Research update for improving diagnostics for Tick-Borne Disease.
Diagnostic tests based on the detection of DNA from harmful organisms in clinical samples have revolutionized veterinary medicine in the last decades. Currently, diagnostic panels for several vectorborne diseases (VBDs) are available through universities and private labs in the USA and abroad. However, the vast majority of results from sick dogs are negative, which frustrates veterinarians and dog owners trying to reach a definitive diagnosis. These panels are based on the detection of previously known DNA sequences of each pathogen, which limits their ability to detect novel organisms.
Using an innovative approach, our study proposes the adaptation of high-throughput nextgeneration sequencing (NGS) to the detection of tick-borne bacteria in dog blood to overcome the limitations of the current diagnostics. NGS is capable of generating millions of individual sequencing reads from each sample, allowing for the unbiased identification and characterization of multiple organisms from a single sample.
We are pioneering this strategy in the Veterinary Medicine VBD diagnostics field, and important results were already achieved from our previous AKC-CHF grant (#02292). Since we are dealing with a cutting-edge technology, our work is under continuous and systematic adjustments, aiming enhancements in the platform in order to accurately detect infected dogs and precisely determine which bacteria are responsible for disease.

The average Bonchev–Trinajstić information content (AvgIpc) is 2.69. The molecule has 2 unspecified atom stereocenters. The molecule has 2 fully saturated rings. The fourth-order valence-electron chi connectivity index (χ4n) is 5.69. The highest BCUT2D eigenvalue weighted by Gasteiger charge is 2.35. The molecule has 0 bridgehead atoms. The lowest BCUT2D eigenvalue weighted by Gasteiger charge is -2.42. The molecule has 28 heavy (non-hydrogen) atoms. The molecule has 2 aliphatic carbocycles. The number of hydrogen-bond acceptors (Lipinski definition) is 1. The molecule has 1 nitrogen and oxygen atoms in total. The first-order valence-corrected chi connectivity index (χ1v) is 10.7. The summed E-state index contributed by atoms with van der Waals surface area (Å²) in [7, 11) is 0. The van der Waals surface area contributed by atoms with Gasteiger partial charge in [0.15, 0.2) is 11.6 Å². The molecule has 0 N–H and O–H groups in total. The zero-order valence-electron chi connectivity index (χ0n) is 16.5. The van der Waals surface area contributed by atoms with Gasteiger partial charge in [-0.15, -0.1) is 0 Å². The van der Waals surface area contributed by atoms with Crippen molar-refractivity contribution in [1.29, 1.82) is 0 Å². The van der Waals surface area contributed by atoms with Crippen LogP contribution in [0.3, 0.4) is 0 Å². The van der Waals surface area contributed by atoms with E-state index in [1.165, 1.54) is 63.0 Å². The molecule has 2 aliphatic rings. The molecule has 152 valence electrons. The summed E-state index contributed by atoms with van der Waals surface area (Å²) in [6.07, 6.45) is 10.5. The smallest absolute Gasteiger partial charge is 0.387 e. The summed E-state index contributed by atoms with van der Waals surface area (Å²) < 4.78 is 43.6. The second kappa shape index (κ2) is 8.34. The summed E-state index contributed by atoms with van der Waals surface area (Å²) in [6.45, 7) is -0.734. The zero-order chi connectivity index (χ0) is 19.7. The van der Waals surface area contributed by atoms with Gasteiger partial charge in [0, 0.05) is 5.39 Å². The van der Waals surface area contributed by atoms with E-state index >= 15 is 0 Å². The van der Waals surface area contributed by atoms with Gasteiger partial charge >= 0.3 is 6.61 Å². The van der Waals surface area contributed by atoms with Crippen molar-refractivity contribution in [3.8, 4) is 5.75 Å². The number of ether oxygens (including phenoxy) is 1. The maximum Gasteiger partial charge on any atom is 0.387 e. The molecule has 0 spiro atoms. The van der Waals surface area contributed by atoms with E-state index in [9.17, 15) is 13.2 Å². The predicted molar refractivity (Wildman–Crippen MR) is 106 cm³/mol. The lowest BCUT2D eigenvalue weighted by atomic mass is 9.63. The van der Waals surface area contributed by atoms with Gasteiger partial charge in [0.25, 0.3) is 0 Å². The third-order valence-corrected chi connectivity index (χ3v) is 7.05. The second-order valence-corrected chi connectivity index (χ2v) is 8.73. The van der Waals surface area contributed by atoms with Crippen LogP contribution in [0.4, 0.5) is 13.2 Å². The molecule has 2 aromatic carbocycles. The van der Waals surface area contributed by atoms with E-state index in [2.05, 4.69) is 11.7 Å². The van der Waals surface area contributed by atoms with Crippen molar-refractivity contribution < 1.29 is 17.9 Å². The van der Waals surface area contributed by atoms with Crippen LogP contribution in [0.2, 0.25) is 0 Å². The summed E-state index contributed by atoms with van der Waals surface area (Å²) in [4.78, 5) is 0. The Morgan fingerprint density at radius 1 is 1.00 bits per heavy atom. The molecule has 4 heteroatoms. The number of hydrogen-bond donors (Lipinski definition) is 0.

In this current first report of grant #02528, we describe our bioinformatics efforts on comparing the ‘state-of-the-art’ computational tools using dog blood samples as input, as well as provide a comprehensive standard operating procedure (SOP) for best practices of microbiome analyses applied to VBD diagnostics, as part of the specific aim 3 (SA#3). In parallel, as part of SA#2, we have also started a search for a new marker gene (other than 16S rRNA) through computational screening of whole genomes in order to achieve a better discriminatory power on the taxonomic classification of VBD-causing bacteria, thus increasing the diagnostics capability of detecting species and strains.
Regarding improvements on benchtop microbial DNA isolation techniques (SA#1), we have performed initial tests, which have demonstrated to reduce host DNA concentration in infected dog blood samples confirmed by quantitative PCR assay. Our results are in line with the proposed timeline. We truly believe that our ongoing AKC-CHF research will support the development of better diagnostic tools that will simultaneously advance both canine and human health.